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Greece sees Turkish 'provocation' in Aegean crash

Tempers are flaring between old foes Turkey and Greece after their patrol boats collided in a contested area of the Aegean Sea.
Greek Prime Minister Alexis Tsipras and Turkish President Tayyip Erdogan attend a press conference following their meeting at the Maximos Mansion in Athens, Greece December 7, 2017. REUTERS/Costas Baltas - RC14BE32B060

Tensions between Turkey and its NATO ally and neighbor Greece continued to escalate today over a collision in the Aegean Sea. Speaking on the sidelines of a NATO summit in Brussels, Greek Defense Minister Panos Kammenos accused Turkey of “provocative behavior” and declared, “It goes beyond tolerable levels.”

Kammenos’ comments followed a telephone exchange between the countries’ prime ministers late Tuesday in a bid to tamp the crisis down. Turkish Prime Minister Binali Yildirim said he told his Greek counterpart Alexis Tsipras that Greece must refrain from acts that strain ties. The Aegean should be “a sea of friendship,” he said.

The latest crisis between the traditional foes erupted when a Turkish patrol boat drove into a Greek one near the contested Kardak islets in the southeastern Aegean Sea.

A dispute over the chain of rocky outcrops, inhabited only by goats, almost dragged the countries into war in 1996. US mediation played a significant role in helping defuse the crisis but with Turkey and the United States on the brink of confrontation themselves over Syria, there is little Washington can do. Still, the issue was bound to have come up during talks between Secretary of Defense Jim Mattis and his Turkish counterpart Nurettin Canikli that were scheduled to be held in Brussels.

A dust-up was already brewing when Kammenos headed to the Kardak islets in an assault boat on Jan. 28 to lay a wreath there. The Turkish coast guard warned him away and he left.

On Feb. 11, the Greek Cypriot authorities said the Turkish military had obstructed a gas exploration ship in the eastern Mediterranean owned by Italy’s ENI.

Turkish President Recep Tayyip Erdogan showed no appetite for de-escalation, telling members of his ruling Justice and Development Party on Tuesday, “I warn those who overstep their limits in Cyprus and the Aegean. Whatever Afrin represents for us, our rights in the Aegean and Cyprus are no different from those in Afrin.” He was referring to the Syrian Kurdish enclave where the Turkish military is fighting to dislodge US-backed Kurdish militias on the grounds that they pose a threat to Turkey’s national security.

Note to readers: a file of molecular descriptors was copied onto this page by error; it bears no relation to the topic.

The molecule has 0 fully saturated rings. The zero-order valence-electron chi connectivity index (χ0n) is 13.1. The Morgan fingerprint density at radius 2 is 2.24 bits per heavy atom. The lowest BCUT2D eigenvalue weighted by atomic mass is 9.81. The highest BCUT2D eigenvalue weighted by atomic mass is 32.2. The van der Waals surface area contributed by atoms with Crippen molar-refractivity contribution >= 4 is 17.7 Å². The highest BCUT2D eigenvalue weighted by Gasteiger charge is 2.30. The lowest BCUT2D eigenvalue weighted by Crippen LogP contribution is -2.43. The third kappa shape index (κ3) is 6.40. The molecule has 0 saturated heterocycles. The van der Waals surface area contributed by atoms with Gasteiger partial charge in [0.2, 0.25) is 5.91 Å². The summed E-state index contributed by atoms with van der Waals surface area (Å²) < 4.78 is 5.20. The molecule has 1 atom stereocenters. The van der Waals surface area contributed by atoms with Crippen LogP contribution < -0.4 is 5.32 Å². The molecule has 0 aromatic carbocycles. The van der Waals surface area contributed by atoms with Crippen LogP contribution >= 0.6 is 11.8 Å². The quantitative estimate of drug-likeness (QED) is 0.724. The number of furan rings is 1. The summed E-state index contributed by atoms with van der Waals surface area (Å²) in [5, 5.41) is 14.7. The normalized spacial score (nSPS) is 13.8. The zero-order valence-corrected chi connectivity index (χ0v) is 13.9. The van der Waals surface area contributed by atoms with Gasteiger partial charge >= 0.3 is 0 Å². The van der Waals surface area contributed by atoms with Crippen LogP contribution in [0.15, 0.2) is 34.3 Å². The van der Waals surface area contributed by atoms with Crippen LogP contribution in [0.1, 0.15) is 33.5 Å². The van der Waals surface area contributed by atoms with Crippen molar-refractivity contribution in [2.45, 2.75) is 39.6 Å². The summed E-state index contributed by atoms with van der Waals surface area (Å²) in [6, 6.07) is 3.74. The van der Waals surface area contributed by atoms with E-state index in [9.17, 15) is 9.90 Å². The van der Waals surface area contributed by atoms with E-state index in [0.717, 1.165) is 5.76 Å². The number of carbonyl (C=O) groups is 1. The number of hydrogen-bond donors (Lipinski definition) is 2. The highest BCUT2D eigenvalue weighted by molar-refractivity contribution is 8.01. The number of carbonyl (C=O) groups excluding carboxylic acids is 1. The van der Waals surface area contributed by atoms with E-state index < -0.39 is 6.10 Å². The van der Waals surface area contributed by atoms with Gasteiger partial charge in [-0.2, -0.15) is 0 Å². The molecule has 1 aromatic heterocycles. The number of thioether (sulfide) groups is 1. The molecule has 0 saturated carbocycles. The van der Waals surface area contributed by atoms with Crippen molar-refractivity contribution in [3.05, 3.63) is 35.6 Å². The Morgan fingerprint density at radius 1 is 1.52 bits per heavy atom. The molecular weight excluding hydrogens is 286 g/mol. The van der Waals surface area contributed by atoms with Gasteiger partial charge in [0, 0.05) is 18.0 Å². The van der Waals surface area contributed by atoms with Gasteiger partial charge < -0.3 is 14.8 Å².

Firdevs Robinson is a London-based analyst who closely monitors Turkish-Greek relations. She told Al-Monitor, “Undiplomatic statements from Turkey towards its neighbors and allies tend to come at times when Turkey needs their support the most.” She continued, “Just as we are talking about improving relations with the European Union and only weeks before the much coveted summit in Varna, escalating tensions with Greece and Cyprus is bound to be counterproductive.” She was referring to a planned meeting between Erdogan and EU Commission President Jean-Claude Juncker, European Council President Donald Tusk and Bulgarian Prime Minister Boyko Borissov, whose country holds the bloc’s rotating presidency.

Turkey had been lobbying for just such a high-profile encounter for a long time but massive rights abuses and the erosion of the rule of law in the wake of the failed 2016 coup made EU leaders leery of a halo effect on voters at home.

Still, Robinson acknowledged that Turkey is worried Greece and Cyprus may seek to exploit Turkey’s military engagement in Syria to push their territorial claims, and thus Ankara feels it needs to “act pre-emptively.” Yet “this increasingly gung-ho behavior” is perceived not as strength, but as “more of a loss of sense and direction” by Turkey’s allies and foes alike.

Greece’s refusal to extradite eight alleged Turkish putschists and nine extreme left-wing militants accused of plotting to assassinate Erdogan during his visit to Athens in December has further soured ties. A Greek court ruled that the lives of members of the terrorist outfit known as DHKP-C would be endangered if they were sent home. Turkey's Deputy Prime Minister Hakan Cavusoglu reacted angrily to the decision, noting it was “ironic” that Greek authorities had no qualms about sending Syrian refugees back to Turkey.

He was referring to a so-called readmission agreement struck between Ankara and the EU under which Turkey is stemming the flow of Europe-bound Syrian migrants from its soil to Greece. In exchange, Turkey is getting billions of euros in aid, and was to be granted visa-free travel to the EU for its citizens. Deteriorating ties between Turkey and Greece could imperil the agreement.

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